<5> I translated all location names literally rather than phonetically. They are all actual places in China. Yellow River is also called “Huang He,” and is the most important river in China both geographically and symbolically.
<6> “Nomads” (胡人) is an umbrella term for anyone not of Han descent. The word is generally synonymous to “enemy” in classical literature. *Edit: the Northern Wei people were technically not Han themselves, but they certainly seemed to have been reconstructing their identity as the “more civilized” Han Chinese.
<7> Rattling the army’s pots is the signal for lunch break.
<8> I let Mulan narrate the entire ending because “I”/”my” is explicitly used several times throughout this section, especially when claiming possession over items. “My east chamber,” “my bed” – this girl owns it!
Translating this ballad in its entirety just made my love for it swell even more! I could really see Mulan’s evolution from a girl afraid of speaking her views (I’m “not thinking about anything,” I’m “not worried about anything”) to someone who is confident and playfully charismatic.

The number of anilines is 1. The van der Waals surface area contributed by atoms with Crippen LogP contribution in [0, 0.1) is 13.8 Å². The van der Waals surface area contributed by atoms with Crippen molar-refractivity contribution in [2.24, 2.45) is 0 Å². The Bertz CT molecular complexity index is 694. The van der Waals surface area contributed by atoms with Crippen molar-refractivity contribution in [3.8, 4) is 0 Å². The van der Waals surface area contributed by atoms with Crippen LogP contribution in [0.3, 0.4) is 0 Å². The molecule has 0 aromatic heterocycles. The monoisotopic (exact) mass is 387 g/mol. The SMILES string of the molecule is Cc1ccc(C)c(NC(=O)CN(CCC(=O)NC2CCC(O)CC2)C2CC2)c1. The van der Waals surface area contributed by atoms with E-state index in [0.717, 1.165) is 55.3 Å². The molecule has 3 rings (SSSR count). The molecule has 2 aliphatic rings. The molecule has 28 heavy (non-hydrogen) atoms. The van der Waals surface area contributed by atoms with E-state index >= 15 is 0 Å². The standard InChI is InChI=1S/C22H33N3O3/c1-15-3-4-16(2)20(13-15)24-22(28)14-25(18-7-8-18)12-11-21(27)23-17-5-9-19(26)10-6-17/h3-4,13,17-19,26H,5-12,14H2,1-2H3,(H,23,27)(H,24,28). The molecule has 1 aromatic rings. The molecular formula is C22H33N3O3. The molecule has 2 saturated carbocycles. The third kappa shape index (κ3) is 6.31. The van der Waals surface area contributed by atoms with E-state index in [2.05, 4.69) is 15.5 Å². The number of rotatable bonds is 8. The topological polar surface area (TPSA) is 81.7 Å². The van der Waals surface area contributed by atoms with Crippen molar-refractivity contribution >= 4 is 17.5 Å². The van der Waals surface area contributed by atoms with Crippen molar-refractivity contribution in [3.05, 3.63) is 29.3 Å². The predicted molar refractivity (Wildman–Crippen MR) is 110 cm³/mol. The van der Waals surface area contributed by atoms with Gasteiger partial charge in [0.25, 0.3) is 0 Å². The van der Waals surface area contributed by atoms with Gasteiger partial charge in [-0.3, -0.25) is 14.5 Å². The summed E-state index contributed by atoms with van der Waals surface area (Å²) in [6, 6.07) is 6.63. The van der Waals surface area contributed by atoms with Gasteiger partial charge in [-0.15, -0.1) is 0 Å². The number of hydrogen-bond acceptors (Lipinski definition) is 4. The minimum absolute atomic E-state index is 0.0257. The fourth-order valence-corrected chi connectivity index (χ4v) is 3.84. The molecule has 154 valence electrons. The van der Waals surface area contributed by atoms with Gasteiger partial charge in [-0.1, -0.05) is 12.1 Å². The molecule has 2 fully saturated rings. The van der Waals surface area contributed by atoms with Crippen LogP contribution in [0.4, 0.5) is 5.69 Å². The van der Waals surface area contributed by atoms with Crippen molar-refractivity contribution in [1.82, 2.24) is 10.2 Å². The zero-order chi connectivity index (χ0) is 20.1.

This ballad is just so ahead of its time with its portrayal of its heroine (and the choice of topic of featuring a badass woman fighter too, of course). First off, “Mulan” (木蘭) is a highly feminine name that means “magnolia.” Her surname “Fa”/”Hua” (花) (which I’m not sure if Disney made up), literally means “flower.” The narrator presents Mulan to the readers/audience as a woman with complex thoughts and concerns by directly asking her about them, therefore, giving her agency over her own narrative. Within one action-packed stanza (which describes 12 years of time), she goes on to fight better than anyone else, which allows her to earn the Khan’s favour and return home gloriously. In the end, she gets to wrap up the story in her own voice again. The transition between the narrator and Mulan (marked by when the first “my” appears, imo) is very abrupt – Mulan definitely forced her way in there!